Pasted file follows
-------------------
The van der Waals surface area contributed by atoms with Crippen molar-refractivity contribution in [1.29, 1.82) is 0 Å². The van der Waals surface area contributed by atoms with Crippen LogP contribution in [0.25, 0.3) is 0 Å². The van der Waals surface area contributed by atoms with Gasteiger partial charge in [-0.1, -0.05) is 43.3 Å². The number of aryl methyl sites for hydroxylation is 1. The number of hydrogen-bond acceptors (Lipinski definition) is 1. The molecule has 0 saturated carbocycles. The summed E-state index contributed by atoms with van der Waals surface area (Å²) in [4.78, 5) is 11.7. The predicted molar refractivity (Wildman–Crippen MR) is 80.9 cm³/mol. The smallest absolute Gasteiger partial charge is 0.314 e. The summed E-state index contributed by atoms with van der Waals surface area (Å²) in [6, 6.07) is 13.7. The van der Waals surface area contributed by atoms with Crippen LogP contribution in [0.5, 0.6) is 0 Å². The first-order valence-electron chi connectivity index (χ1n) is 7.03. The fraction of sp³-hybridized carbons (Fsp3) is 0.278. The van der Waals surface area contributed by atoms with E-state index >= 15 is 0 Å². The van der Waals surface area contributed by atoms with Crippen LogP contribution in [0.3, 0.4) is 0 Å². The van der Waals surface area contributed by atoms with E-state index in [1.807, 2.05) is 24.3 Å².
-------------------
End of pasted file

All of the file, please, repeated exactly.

The van der Waals surface area contributed by atoms with Crippen molar-refractivity contribution in [1.29, 1.82) is 0 Å². The van der Waals surface area contributed by atoms with Crippen LogP contribution in [0.25, 0.3) is 0 Å². The van der Waals surface area contributed by atoms with Gasteiger partial charge in [-0.1, -0.05) is 43.3 Å². The number of aryl methyl sites for hydroxylation is 1. The number of hydrogen-bond acceptors (Lipinski definition) is 1. The molecule has 0 saturated carbocycles. The summed E-state index contributed by atoms with van der Waals surface area (Å²) in [4.78, 5) is 11.7. The predicted molar refractivity (Wildman–Crippen MR) is 80.9 cm³/mol. The smallest absolute Gasteiger partial charge is 0.314 e. The summed E-state index contributed by atoms with van der Waals surface area (Å²) in [6, 6.07) is 13.7. The van der Waals surface area contributed by atoms with Crippen LogP contribution in [0.5, 0.6) is 0 Å². The first-order valence-electron chi connectivity index (χ1n) is 7.03. The fraction of sp³-hybridized carbons (Fsp3) is 0.278. The van der Waals surface area contributed by atoms with E-state index >= 15 is 0 Å². The van der Waals surface area contributed by atoms with Crippen LogP contribution in [0.3, 0.4) is 0 Å². The van der Waals surface area contributed by atoms with E-state index in [1.807, 2.05) is 24.3 Å².